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Kira Radinsky’s Diagnostic Robotics wants to improve patients’ treatment, raises $45M

Photo Credit: Diagnostic Robotics

Diagnostic Robotics, Ukraine-born Israeli computer scientist Kira Radinsky’s latest firm, has raised $45M in a Series B fundraising round. The Israel based company has developed an AI platform that helps identify which patients would benefit from preventative interventions and improve the point of care.

The round was headed by StageOne investors, with Mayo Clinic participating, and the company became a Mayo Clinic Platform portfolio company as a result. Other existing investors include Technion – Israel Institute of Technology. Bradley Bloom, co-founder of Berkshire Partners and a strategic angel investor, also participated in this investment round.

Fund usage

The fresh funding will be utilised to drive product development, go-to-market growth, including sales and marketing investments, and other important hires within the business.

Radinsky founded Diagnostic Robotics in 2017 alongside Yonatan Amir and Prof. Moshe Shoham. Radinsky is the CEO, Amir is the President, and Shoham, the former founder of Mazor Robotics, which was sold to Medtronic for $1.6B in 2018, is the Engineering Director.

Diagnostic Robotics received $24M in a Series A round at the end of 2019, and the series was extended with a little sum last year. To date, the company has raised approximately $70M.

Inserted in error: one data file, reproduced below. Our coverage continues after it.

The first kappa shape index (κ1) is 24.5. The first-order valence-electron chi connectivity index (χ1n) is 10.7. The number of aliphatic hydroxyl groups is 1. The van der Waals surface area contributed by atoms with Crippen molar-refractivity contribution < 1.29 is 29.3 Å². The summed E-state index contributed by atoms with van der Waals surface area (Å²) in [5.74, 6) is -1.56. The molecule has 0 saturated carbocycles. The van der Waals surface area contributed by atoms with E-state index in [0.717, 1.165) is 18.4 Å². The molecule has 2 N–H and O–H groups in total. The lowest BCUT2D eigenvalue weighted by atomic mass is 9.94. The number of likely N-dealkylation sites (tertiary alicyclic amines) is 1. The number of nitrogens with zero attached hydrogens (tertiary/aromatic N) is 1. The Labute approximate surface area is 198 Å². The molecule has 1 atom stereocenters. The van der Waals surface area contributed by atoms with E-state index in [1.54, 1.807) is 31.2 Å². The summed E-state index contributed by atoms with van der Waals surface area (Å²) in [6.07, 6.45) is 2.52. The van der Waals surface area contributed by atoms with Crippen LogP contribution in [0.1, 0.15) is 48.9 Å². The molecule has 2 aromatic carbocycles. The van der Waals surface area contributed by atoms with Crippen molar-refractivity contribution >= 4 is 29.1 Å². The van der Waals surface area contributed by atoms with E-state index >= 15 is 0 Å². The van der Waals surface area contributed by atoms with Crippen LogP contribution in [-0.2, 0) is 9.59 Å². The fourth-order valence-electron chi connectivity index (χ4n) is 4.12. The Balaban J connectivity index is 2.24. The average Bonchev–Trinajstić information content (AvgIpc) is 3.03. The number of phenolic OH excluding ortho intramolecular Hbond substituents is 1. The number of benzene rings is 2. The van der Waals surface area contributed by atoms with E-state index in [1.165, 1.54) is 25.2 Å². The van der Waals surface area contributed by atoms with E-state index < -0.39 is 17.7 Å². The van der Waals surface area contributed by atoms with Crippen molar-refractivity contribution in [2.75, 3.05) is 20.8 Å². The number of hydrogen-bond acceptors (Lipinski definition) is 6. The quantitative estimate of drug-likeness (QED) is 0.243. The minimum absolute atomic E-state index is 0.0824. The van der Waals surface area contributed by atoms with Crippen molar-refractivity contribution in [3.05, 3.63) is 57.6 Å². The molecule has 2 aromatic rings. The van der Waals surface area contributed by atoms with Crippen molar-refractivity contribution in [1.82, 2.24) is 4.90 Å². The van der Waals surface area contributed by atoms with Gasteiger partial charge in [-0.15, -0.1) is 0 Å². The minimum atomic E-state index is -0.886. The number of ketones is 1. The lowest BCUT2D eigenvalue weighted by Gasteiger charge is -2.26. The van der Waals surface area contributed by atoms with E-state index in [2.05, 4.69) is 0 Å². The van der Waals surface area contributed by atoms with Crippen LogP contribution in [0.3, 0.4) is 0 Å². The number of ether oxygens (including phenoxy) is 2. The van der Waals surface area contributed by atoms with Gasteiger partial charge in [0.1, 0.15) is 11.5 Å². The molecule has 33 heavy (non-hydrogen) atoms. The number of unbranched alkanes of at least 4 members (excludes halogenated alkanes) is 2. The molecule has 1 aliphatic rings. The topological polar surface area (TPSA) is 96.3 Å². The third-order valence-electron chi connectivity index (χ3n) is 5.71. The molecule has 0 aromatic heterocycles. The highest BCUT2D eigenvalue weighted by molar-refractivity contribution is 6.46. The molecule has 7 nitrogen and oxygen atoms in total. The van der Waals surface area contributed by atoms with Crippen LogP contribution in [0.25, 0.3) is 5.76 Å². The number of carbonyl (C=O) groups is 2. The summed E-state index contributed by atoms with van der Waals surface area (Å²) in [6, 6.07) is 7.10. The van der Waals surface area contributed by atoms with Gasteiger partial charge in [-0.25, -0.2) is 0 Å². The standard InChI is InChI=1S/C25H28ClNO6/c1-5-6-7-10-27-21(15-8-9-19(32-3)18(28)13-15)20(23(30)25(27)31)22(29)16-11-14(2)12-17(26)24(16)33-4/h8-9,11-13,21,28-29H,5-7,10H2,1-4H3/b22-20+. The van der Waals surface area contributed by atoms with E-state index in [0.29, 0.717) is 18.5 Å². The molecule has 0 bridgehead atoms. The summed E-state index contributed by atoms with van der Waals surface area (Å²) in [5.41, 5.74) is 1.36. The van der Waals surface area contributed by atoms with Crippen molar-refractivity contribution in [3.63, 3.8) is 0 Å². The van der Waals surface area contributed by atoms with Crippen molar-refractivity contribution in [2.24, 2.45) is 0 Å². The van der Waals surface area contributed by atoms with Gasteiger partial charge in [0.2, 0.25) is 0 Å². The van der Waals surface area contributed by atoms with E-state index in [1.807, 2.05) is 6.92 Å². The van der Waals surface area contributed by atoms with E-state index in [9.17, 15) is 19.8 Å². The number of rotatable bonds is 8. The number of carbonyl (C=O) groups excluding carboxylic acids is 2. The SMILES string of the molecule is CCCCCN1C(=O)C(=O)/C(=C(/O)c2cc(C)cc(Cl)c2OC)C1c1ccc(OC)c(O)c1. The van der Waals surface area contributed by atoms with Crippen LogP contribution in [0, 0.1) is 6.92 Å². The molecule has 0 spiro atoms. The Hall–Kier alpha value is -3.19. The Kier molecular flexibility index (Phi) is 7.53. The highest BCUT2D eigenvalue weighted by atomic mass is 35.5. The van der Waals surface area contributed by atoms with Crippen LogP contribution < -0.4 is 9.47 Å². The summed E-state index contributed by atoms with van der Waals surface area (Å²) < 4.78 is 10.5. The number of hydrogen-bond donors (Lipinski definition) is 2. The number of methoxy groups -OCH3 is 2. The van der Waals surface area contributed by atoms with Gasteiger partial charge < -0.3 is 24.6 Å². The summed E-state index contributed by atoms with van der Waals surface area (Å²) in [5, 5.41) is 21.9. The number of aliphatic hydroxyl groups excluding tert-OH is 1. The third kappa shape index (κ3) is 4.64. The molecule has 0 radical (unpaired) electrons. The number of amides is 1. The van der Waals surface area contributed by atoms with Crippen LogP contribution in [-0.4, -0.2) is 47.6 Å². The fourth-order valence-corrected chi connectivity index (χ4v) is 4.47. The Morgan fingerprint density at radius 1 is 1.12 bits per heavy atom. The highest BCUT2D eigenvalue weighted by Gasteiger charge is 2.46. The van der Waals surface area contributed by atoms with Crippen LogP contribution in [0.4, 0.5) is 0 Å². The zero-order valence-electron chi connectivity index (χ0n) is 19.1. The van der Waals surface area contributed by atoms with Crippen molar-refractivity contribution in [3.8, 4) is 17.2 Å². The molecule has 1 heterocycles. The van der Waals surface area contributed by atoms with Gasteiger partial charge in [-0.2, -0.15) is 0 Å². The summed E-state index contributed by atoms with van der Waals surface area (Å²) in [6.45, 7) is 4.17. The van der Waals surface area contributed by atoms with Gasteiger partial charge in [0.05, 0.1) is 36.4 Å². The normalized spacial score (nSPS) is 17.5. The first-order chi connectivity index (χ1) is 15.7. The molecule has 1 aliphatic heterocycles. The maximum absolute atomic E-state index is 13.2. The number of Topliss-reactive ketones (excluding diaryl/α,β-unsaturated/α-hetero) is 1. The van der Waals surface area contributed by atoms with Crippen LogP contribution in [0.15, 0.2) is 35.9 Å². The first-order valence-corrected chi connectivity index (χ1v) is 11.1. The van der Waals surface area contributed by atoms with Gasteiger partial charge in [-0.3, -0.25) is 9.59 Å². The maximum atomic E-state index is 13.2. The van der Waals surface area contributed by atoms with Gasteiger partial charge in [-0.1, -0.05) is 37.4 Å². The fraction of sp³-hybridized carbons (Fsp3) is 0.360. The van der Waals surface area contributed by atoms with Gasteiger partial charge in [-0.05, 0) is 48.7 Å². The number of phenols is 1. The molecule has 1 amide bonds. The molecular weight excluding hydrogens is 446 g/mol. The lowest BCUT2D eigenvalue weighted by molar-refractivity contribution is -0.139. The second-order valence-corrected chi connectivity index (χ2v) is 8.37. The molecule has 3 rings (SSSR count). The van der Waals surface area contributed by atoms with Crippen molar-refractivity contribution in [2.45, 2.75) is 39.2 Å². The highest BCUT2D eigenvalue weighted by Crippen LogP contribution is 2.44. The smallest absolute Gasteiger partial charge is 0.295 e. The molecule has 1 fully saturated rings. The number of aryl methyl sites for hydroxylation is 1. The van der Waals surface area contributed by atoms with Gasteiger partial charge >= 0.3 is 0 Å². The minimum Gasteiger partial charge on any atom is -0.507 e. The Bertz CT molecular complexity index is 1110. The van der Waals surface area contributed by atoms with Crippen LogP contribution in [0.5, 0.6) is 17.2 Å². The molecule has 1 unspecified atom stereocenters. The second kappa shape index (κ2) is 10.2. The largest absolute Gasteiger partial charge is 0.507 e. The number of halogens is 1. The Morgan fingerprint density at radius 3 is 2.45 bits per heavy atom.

“Diagnostic Robotics is using the most precise predictive models, leveraging nuanced definitions of risk and shifting focus away from purely risk-based targeting to clinically-actionable targeting to not only change how health plans approach their members, but to drastically improve member clinical care journeys,” said Radinsky.

“We are incredibly excited to be partnering with Kira and the team as they expand and change the way health plans address risk, while helping to drive immensely improved care management for members,” added Yossi Vinitski, of StageOne Ventures.

Business model

Diagnostic’s primary business can be roughly split into two parts on the patient side, the company operates technology for regulating loads through automation in the reception of patients’ data, rapid diagnosis, and referrals for additional care in healthcare facilities; on the side of health organisations, the company developed a system for preventative medicine, based on the databases of the organisations and a larger historical picture — thanks to which it gives systems with information.

A number of data sources, including sensors on the patient’s body, lab test results, and analyses of his medical history in the computerised medical file, are all integrated by diagnostic systems in real time. It is crucial for the company’s staff to explain that this is anonymous data coming from many health organisations and that the system is one that is continually learning.

Hospitals, insurance providers, governments, and private businesses in Israel and around the world, such as the Mayo Clinic, Salesforce, Deloitte, the Israeli Ministry of Health, Clalit Health Services [HMO], Leumit Health Services [HMO], and others, are among the company’s clients.

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